By Dave Graham
MEXICO CITY (Reuters) – Mexican business leaders fed up with President Andres Manuel Lopez Obrador are beginning to marshal support for political outsiders to weaken him at the ballot box next year, in an unfolding strategy that may also fuel greater division.
Lopez Obrador has alarmed investors with idiosyncratic policymaking since taking office. Now, his reluctance to help companies through the coronavirus pandemic with relief measures has pushed even business allies to vent their frustration.
Carlos Salazar, head of the Business Coordinating Council (CCE) and a key interlocutor between the president and big business, last week suggested using a 2022 referendum planned by Lopez Obrador on his presidency to vote him out.
Since then, business has become more open about using the ballot box to change the direction of the country.
Lopez Obrador’s National Regeneration Movement (MORENA) and its allies control both houses of Congress. But critics hope they can end that when a new lower house is elected in June 2021.
Jose Arturo Sanchez, head of the CCE in the central city of Leon, said that because opposition parties are widely discredited, business groups were looking to candidates without political baggage.
“We at least need to pick good candidates of the citizen kind who aren’t so tarnished,” Sanchez said.
Talks over non-aligned candidates are underway between the opposition and civil society organizations including business groups, academics, environmentalists and human rights advocates, said Fernando Belaunzaran, co-leader of the opposition center-left Party of the Democratic Revolution (PRD).
Lopez Obrador has clashed with a number of prominent civil society groups since taking office in December 2018.
To maximize its chance of success in 2021, the opposition is mulling electoral alliances and avoiding fielding competing candidates, said Belaunzaran.
“But it’s still early days,” he said.
To focus too much on the 2021 ballot now, Belaunzaran said, risked playing to Lopez Obrador’s strategy of confrontation and increasing division during the economic crisis.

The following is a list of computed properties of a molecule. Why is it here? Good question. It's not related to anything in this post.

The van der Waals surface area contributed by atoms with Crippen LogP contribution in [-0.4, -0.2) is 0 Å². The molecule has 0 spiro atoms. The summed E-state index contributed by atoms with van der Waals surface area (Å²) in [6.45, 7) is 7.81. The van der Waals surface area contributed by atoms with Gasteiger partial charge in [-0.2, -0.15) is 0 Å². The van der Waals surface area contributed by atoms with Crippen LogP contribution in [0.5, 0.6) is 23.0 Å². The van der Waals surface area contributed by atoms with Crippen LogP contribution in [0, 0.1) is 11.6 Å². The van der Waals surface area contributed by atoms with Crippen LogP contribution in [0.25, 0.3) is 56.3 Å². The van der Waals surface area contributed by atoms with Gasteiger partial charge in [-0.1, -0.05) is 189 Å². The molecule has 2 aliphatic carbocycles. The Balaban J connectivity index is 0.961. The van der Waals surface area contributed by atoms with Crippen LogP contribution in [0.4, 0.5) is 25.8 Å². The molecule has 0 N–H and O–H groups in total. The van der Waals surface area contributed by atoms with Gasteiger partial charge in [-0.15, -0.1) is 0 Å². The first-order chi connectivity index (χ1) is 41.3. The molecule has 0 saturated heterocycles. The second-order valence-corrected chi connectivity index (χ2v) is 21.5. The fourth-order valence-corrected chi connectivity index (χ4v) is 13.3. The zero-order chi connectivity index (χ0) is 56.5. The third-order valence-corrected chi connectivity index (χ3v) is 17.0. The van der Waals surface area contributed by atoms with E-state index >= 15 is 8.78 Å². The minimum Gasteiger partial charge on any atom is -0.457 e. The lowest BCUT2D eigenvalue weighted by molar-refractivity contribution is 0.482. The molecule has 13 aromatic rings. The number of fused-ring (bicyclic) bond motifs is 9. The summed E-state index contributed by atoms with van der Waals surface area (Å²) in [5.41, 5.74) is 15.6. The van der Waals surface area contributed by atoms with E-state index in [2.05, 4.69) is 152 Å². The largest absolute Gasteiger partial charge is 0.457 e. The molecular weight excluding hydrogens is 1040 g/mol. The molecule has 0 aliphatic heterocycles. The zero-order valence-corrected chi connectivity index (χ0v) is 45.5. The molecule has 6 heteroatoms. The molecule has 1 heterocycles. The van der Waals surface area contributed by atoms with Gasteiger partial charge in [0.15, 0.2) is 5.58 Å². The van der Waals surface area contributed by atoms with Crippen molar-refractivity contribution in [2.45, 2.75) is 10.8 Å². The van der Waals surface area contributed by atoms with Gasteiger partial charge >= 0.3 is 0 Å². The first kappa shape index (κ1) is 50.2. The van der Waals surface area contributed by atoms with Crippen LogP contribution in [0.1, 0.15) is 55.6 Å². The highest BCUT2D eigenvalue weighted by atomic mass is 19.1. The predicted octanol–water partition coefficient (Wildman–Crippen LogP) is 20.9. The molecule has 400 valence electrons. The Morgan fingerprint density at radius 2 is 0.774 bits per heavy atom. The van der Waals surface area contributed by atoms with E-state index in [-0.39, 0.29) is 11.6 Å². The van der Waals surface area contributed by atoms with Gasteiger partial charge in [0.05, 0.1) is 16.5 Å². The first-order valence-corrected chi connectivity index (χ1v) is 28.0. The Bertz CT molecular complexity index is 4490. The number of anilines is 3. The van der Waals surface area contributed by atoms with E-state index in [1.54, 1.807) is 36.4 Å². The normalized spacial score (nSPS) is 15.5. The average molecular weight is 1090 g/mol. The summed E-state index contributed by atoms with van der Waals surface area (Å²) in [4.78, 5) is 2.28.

“That strengthens more extreme positions,” he said. “A good opposition bloc needs to be built moving toward the center.”
As president, Lopez Obrador has repeatedly warned that “neoliberal” and “conservative” business and political adversaries devoted to the “corrupt” economic model of his predecessors are bent on thwarting him.
That narrative plays well with his base who, like Lopez Obrador, say corporate opponents schemed with his political foes to rob him of the 2006 presidential election.
The resistance he prophesied is increasingly becoming reality just as companies seek help to weather the coronavirus.
“It’s like a chronicle of a failure foretold,” said Sanchez in Leon. “More than that. It’s worse than we thought it would be.”
Lopez Obrador said this week that “fronts are forming against me and there’s a whole campaign of slander, dirty war, complete lies,” and likened criticism of his government to that faced by President Francisco Madero, a hero of the Mexican Revolution who was betrayed and murdered in a U.S.-backed coup.
The conflict risks aggravating a recession that began in 2019 when investment fell sharply amid uncertainty over Lopez Obrador’s management of the economy, which analysts say could shrink by up to 10% this year.
With sales plummeting during the shutdown, executives are furious that instead of giving them more time to pay their tax bills, Lopez Obrador has accused companies of exploiting the crisis to fire workers, and said there will be no bailouts for the rich.
In response, some are threatening to not pay taxes until the economy recovers from the coronavirus, particularly in northern border states such as Chihuahua and Tamaulipas.
Lopez Obrador has alarmed investors by questioning previously signed deals, holding referendums against investment projects he opposes, and threatening to tear up billions of dollars in infrastructure contracts.
Businesses are now wary of risking capital, “apart from the big companies that have a relationship with the government,” said Sanchez in Leon, reflecting concern that under Lopez Obrador, smaller firms lack a voice.
“It’s made us consider politics, and to look for and support people best suited to getting the country out of the big problem it’s in,” said Francisco Santini, head of the CCE in Chihuahua.
The bad blood has prompted calls from elder statesmen for compromise.
“There needs to be an agreement between the government, the business sector and organized labor over a new social consensus,” said David Ibarra, a former finance minister.
There are some signs the government is listening.
On Thursday, Lopez Obrador announced he would provide one million additional loans to small businesses.
Later that day, Luis Nino de Rivera, head of the private banking association, said his group was working with authorities to help smaller firms with state funds and federal guarantees.
But Santini in Chihuahua said he did not believe the president would change.
“Today, we can see we’ve got nowhere,” he said. “Quite the opposite: his ideology has just become stronger.”